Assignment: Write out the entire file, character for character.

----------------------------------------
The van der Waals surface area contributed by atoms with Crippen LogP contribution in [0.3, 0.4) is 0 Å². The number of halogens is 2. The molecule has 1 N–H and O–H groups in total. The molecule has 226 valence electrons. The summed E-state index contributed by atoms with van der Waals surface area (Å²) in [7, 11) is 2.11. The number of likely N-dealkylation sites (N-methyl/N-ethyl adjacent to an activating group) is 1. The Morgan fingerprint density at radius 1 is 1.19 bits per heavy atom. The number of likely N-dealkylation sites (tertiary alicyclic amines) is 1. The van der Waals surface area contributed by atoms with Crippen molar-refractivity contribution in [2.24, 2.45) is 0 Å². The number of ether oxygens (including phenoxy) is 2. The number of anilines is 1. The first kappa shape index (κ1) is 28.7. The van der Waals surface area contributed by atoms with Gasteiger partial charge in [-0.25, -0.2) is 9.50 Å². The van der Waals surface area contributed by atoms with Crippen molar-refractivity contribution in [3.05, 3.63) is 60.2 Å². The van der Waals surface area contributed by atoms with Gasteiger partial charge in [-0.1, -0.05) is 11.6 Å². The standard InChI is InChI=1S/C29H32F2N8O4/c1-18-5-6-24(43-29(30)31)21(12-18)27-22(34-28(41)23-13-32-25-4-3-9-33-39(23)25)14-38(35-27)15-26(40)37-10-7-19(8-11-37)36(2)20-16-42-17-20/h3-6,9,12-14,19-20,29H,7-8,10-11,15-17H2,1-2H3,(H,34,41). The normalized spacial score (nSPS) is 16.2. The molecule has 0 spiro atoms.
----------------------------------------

The van der Waals surface area contributed by atoms with Crippen LogP contribution in [0.3, 0.4) is 0 Å². The number of halogens is 2. The molecule has 1 N–H and O–H groups in total. The molecule has 226 valence electrons. The summed E-state index contributed by atoms with van der Waals surface area (Å²) in [7, 11) is 2.11. The number of likely N-dealkylation sites (N-methyl/N-ethyl adjacent to an activating group) is 1. The Morgan fingerprint density at radius 1 is 1.19 bits per heavy atom. The number of likely N-dealkylation sites (tertiary alicyclic amines) is 1. The van der Waals surface area contributed by atoms with Crippen molar-refractivity contribution in [2.24, 2.45) is 0 Å². The number of ether oxygens (including phenoxy) is 2. The number of anilines is 1. The first kappa shape index (κ1) is 28.7. The van der Waals surface area contributed by atoms with Gasteiger partial charge in [-0.25, -0.2) is 9.50 Å². The van der Waals surface area contributed by atoms with Crippen molar-refractivity contribution in [3.05, 3.63) is 60.2 Å². The van der Waals surface area contributed by atoms with Gasteiger partial charge in [-0.1, -0.05) is 11.6 Å². The standard InChI is InChI=1S/C29H32F2N8O4/c1-18-5-6-24(43-29(30)31)21(12-18)27-22(34-28(41)23-13-32-25-4-3-9-33-39(23)25)14-38(35-27)15-26(40)37-10-7-19(8-11-37)36(2)20-16-42-17-20/h3-6,9,12-14,19-20,29H,7-8,10-11,15-17H2,1-2H3,(H,34,41). The normalized spacial score (nSPS) is 16.2. The molecule has 0 spiro atoms.